Artists responses to the Holocaust: Morris Kestelman


Jordan Palmer, Chief Digital Content Officer

The St. Louis Jewish Light has partnered with the Imperial War Museum‘s to give you an opportunity to view a special exhibit entitled: Artists Responses To The Holocaust

The artworks here explore a range of reactions to the Holocaust – from the deeply personal responses of survivors to the more documentary approach of official war artists recording the sights of Bergen-Belsen after its liberation in April 1945.

Some of the artists created their works within the camps and ghettos, while others used art to express the experience after liberation.

A number of the survivors who made their homes in Britain after the Second World War turned to art as an outlet for their trauma.

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Many of them found their experiences difficult to talk about and, in the decades immediately after the war, they were not always encouraged to discuss them. Their works capture the ongoing legacy of loss, desperation and exclusion.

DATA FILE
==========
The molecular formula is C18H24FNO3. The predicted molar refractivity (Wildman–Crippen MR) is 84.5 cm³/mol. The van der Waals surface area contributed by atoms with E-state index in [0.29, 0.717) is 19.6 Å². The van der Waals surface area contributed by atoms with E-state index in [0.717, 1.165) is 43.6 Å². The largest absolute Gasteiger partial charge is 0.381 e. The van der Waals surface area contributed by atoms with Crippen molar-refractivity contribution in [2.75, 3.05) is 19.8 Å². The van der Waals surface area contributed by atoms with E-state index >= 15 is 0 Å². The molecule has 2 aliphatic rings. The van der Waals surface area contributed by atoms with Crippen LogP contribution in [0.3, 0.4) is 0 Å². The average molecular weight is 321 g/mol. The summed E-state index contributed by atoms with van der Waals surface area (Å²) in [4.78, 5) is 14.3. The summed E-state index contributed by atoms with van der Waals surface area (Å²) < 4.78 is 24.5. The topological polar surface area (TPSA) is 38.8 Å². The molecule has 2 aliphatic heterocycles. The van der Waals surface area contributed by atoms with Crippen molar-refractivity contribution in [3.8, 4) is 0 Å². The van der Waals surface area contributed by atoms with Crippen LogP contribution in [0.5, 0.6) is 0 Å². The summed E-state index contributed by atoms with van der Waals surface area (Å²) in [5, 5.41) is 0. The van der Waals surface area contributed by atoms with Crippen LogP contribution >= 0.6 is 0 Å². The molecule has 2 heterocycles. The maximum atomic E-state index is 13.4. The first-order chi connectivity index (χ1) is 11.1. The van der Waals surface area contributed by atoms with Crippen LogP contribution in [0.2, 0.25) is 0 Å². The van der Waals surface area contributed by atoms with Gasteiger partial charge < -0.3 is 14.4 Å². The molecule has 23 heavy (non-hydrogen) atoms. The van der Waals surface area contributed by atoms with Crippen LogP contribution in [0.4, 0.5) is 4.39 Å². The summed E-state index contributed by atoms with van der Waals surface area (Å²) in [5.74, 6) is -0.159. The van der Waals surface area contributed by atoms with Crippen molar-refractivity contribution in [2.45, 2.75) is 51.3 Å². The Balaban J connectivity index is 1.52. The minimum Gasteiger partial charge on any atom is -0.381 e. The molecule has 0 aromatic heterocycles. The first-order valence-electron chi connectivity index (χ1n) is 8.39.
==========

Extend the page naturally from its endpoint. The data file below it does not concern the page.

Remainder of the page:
Morris Kestelman (1905-1998) grew up in a Jewish immigrant family in the East End of London. In 1922, he won a scholarship to the Central School of Art and eventually went on to study at the Royal College of Art.

In addition to producing abstract paintings, Kestelman worked in theatre and costume design. When news of the murder of Jews started to reach Britain in the early 1940s, Kestelman was one of the first artists to respond, taking his title Lama Sabachthani from the opening of Psalm 22: ‘My God, my God, why have you forsaken me?’.

Emotional turmoil hangs heavy in the painting. A group of Jews in despair at being forgotten or forsaken by God. They stand amongst burning buildings and piles of unburied bodies, surrounded by destruction and loss.

Women are placed directly in the foreground of this painting and dominate the picture. Some raise their arms up in distress, beseeching God to help them, while others look as though they have given up in despair.

This work is a rare and almost immediate British artistic response to news of the atrocities known to be taking place against the Jews in occupied Poland. A challenging question for those who study the Holocaust is ‘who knew what and when?’ during the war. Is the question in the painting’s title also directed at those nations outside of occupied Europe?